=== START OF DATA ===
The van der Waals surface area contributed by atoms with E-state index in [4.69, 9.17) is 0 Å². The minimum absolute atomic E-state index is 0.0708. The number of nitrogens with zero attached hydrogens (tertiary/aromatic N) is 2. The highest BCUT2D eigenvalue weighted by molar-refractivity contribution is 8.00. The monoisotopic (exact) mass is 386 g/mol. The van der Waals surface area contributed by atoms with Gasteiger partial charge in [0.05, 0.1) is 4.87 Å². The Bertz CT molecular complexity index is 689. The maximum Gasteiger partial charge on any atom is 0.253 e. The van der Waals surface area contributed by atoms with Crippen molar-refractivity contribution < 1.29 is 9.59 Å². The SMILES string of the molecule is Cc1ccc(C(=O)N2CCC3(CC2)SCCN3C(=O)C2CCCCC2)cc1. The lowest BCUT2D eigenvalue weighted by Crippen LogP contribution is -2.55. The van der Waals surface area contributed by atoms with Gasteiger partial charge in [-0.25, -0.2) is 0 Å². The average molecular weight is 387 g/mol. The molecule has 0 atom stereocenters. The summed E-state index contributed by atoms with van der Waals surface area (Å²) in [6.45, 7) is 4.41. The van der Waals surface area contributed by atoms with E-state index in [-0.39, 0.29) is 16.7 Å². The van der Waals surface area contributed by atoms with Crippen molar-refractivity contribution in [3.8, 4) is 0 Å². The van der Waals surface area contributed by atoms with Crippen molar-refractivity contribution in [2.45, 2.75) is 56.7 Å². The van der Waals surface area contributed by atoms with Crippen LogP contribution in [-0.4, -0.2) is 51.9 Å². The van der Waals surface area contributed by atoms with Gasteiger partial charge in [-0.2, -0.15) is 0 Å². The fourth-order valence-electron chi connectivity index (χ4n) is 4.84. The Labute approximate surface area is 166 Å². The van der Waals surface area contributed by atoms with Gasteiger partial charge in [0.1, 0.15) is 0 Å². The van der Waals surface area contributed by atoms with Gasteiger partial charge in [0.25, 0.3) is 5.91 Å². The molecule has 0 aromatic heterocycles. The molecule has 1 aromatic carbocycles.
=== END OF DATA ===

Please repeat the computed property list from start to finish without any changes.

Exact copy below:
The van der Waals surface area contributed by atoms with E-state index in [4.69, 9.17) is 0 Å². The minimum absolute atomic E-state index is 0.0708. The number of nitrogens with zero attached hydrogens (tertiary/aromatic N) is 2. The highest BCUT2D eigenvalue weighted by molar-refractivity contribution is 8.00. The monoisotopic (exact) mass is 386 g/mol. The van der Waals surface area contributed by atoms with Gasteiger partial charge in [0.05, 0.1) is 4.87 Å². The Bertz CT molecular complexity index is 689. The maximum Gasteiger partial charge on any atom is 0.253 e. The van der Waals surface area contributed by atoms with Crippen molar-refractivity contribution < 1.29 is 9.59 Å². The SMILES string of the molecule is Cc1ccc(C(=O)N2CCC3(CC2)SCCN3C(=O)C2CCCCC2)cc1. The lowest BCUT2D eigenvalue weighted by Crippen LogP contribution is -2.55. The van der Waals surface area contributed by atoms with Gasteiger partial charge in [-0.25, -0.2) is 0 Å². The average molecular weight is 387 g/mol. The molecule has 0 atom stereocenters. The summed E-state index contributed by atoms with van der Waals surface area (Å²) in [6.45, 7) is 4.41. The van der Waals surface area contributed by atoms with E-state index in [-0.39, 0.29) is 16.7 Å². The van der Waals surface area contributed by atoms with Crippen molar-refractivity contribution in [3.8, 4) is 0 Å². The van der Waals surface area contributed by atoms with Crippen molar-refractivity contribution in [2.45, 2.75) is 56.7 Å². The van der Waals surface area contributed by atoms with Crippen LogP contribution in [-0.4, -0.2) is 51.9 Å². The van der Waals surface area contributed by atoms with Gasteiger partial charge in [-0.2, -0.15) is 0 Å². The fourth-order valence-electron chi connectivity index (χ4n) is 4.84. The Labute approximate surface area is 166 Å². The van der Waals surface area contributed by atoms with Gasteiger partial charge in [0.1, 0.15) is 0 Å². The van der Waals surface area contributed by atoms with Gasteiger partial charge in [0.25, 0.3) is 5.91 Å². The molecule has 0 aromatic heterocycles. The molecule has 1 aromatic carbocycles.